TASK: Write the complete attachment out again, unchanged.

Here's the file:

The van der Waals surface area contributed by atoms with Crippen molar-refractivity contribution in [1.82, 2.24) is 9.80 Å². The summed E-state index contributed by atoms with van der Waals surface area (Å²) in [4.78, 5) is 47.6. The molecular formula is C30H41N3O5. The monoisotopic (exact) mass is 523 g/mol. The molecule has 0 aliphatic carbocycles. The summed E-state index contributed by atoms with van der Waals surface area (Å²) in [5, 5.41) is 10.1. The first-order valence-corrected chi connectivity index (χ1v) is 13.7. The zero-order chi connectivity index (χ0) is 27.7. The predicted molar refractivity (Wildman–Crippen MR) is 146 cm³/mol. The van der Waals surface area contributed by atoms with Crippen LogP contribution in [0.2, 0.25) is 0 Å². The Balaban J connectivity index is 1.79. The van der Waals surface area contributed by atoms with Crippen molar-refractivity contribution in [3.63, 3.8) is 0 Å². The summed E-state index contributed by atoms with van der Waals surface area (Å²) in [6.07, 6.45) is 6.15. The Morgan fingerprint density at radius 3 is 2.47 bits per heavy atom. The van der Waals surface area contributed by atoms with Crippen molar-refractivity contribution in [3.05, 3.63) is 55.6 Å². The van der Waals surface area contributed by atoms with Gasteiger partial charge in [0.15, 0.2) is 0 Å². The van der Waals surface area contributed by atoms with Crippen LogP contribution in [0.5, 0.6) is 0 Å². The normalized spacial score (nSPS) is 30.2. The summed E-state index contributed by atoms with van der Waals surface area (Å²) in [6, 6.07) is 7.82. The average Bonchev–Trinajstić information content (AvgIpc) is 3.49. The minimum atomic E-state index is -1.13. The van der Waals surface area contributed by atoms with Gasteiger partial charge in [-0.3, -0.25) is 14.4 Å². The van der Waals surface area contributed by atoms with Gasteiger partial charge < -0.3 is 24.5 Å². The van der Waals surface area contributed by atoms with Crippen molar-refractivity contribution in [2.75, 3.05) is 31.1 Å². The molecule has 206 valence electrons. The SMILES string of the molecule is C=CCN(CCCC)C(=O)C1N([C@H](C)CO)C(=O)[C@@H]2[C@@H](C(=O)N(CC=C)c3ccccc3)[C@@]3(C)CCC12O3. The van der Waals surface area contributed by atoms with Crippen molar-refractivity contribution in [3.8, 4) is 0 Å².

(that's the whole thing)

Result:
The van der Waals surface area contributed by atoms with Crippen molar-refractivity contribution in [1.82, 2.24) is 9.80 Å². The summed E-state index contributed by atoms with van der Waals surface area (Å²) in [4.78, 5) is 47.6. The molecular formula is C30H41N3O5. The monoisotopic (exact) mass is 523 g/mol. The molecule has 0 aliphatic carbocycles. The summed E-state index contributed by atoms with van der Waals surface area (Å²) in [5, 5.41) is 10.1. The first-order valence-corrected chi connectivity index (χ1v) is 13.7. The zero-order chi connectivity index (χ0) is 27.7. The predicted molar refractivity (Wildman–Crippen MR) is 146 cm³/mol. The van der Waals surface area contributed by atoms with Crippen LogP contribution in [0.2, 0.25) is 0 Å². The Balaban J connectivity index is 1.79. The van der Waals surface area contributed by atoms with Crippen molar-refractivity contribution in [3.63, 3.8) is 0 Å². The summed E-state index contributed by atoms with van der Waals surface area (Å²) in [6.07, 6.45) is 6.15. The Morgan fingerprint density at radius 3 is 2.47 bits per heavy atom. The van der Waals surface area contributed by atoms with Crippen molar-refractivity contribution in [3.05, 3.63) is 55.6 Å². The van der Waals surface area contributed by atoms with Gasteiger partial charge in [0.15, 0.2) is 0 Å². The van der Waals surface area contributed by atoms with Crippen LogP contribution in [0.5, 0.6) is 0 Å². The normalized spacial score (nSPS) is 30.2. The summed E-state index contributed by atoms with van der Waals surface area (Å²) in [6, 6.07) is 7.82. The average Bonchev–Trinajstić information content (AvgIpc) is 3.49. The minimum atomic E-state index is -1.13. The van der Waals surface area contributed by atoms with Gasteiger partial charge in [-0.3, -0.25) is 14.4 Å². The van der Waals surface area contributed by atoms with Gasteiger partial charge < -0.3 is 24.5 Å². The van der Waals surface area contributed by atoms with Crippen molar-refractivity contribution in [2.75, 3.05) is 31.1 Å². The molecule has 206 valence electrons. The SMILES string of the molecule is C=CCN(CCCC)C(=O)C1N([C@H](C)CO)C(=O)[C@@H]2[C@@H](C(=O)N(CC=C)c3ccccc3)[C@@]3(C)CCC12O3. The van der Waals surface area contributed by atoms with Crippen molar-refractivity contribution in [3.8, 4) is 0 Å².